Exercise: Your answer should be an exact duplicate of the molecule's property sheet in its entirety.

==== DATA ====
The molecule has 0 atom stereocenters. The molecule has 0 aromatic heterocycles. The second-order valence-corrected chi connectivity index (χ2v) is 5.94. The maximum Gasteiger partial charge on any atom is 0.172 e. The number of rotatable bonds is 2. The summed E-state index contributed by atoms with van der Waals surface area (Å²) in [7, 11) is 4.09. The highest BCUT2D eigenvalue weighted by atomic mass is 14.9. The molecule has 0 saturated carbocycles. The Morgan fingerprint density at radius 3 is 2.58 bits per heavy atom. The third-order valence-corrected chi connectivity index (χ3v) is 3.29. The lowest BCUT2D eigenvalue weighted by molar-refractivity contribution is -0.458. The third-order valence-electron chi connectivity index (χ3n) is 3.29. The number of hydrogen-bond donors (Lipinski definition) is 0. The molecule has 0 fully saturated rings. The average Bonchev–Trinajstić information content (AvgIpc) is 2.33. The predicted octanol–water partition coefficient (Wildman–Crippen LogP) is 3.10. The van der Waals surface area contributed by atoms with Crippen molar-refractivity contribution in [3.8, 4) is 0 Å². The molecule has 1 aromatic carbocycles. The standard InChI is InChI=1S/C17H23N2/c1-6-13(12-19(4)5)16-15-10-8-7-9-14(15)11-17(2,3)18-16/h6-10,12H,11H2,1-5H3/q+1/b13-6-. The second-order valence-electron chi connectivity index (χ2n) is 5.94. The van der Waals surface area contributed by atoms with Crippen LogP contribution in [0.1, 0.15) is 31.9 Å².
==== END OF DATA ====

The molecule has 0 atom stereocenters. The molecule has 0 aromatic heterocycles. The second-order valence-corrected chi connectivity index (χ2v) is 5.94. The maximum Gasteiger partial charge on any atom is 0.172 e. The number of rotatable bonds is 2. The summed E-state index contributed by atoms with van der Waals surface area (Å²) in [7, 11) is 4.09. The highest BCUT2D eigenvalue weighted by atomic mass is 14.9. The molecule has 0 saturated carbocycles. The Morgan fingerprint density at radius 3 is 2.58 bits per heavy atom. The third-order valence-corrected chi connectivity index (χ3v) is 3.29. The lowest BCUT2D eigenvalue weighted by molar-refractivity contribution is -0.458. The third-order valence-electron chi connectivity index (χ3n) is 3.29. The number of hydrogen-bond donors (Lipinski definition) is 0. The molecule has 0 fully saturated rings. The average Bonchev–Trinajstić information content (AvgIpc) is 2.33. The predicted octanol–water partition coefficient (Wildman–Crippen LogP) is 3.10. The van der Waals surface area contributed by atoms with Crippen molar-refractivity contribution in [3.8, 4) is 0 Å². The molecule has 1 aromatic carbocycles. The standard InChI is InChI=1S/C17H23N2/c1-6-13(12-19(4)5)16-15-10-8-7-9-14(15)11-17(2,3)18-16/h6-10,12H,11H2,1-5H3/q+1/b13-6-. The second-order valence-electron chi connectivity index (χ2n) is 5.94. The van der Waals surface area contributed by atoms with Crippen LogP contribution in [0.1, 0.15) is 31.9 Å².